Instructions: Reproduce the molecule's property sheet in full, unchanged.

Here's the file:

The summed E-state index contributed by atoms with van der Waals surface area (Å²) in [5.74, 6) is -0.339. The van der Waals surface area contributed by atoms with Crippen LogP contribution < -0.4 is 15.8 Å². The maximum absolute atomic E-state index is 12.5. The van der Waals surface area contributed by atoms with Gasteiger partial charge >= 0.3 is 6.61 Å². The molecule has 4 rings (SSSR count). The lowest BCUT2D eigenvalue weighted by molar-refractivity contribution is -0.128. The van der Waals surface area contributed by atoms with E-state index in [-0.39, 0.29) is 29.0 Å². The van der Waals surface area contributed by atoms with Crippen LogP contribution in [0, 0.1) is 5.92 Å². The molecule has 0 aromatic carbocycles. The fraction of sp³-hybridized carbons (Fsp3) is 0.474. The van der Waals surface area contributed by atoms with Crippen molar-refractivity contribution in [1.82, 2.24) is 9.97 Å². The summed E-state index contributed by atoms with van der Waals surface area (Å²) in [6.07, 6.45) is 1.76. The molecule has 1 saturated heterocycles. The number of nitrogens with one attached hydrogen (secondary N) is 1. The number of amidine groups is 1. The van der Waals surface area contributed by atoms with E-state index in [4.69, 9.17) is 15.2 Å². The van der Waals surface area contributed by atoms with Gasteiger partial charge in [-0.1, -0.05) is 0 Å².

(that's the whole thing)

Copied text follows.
The summed E-state index contributed by atoms with van der Waals surface area (Å²) in [5.74, 6) is -0.339. The van der Waals surface area contributed by atoms with Crippen LogP contribution < -0.4 is 15.8 Å². The maximum absolute atomic E-state index is 12.5. The van der Waals surface area contributed by atoms with Gasteiger partial charge >= 0.3 is 6.61 Å². The molecule has 4 rings (SSSR count). The lowest BCUT2D eigenvalue weighted by molar-refractivity contribution is -0.128. The van der Waals surface area contributed by atoms with E-state index in [-0.39, 0.29) is 29.0 Å². The van der Waals surface area contributed by atoms with Crippen LogP contribution in [0, 0.1) is 5.92 Å². The molecule has 0 aromatic carbocycles. The fraction of sp³-hybridized carbons (Fsp3) is 0.474. The van der Waals surface area contributed by atoms with Crippen molar-refractivity contribution in [1.82, 2.24) is 9.97 Å². The summed E-state index contributed by atoms with van der Waals surface area (Å²) in [6.07, 6.45) is 1.76. The molecule has 1 saturated heterocycles. The number of nitrogens with one attached hydrogen (secondary N) is 1. The number of amidine groups is 1. The van der Waals surface area contributed by atoms with E-state index in [4.69, 9.17) is 15.2 Å². The van der Waals surface area contributed by atoms with Gasteiger partial charge in [-0.1, -0.05) is 0 Å².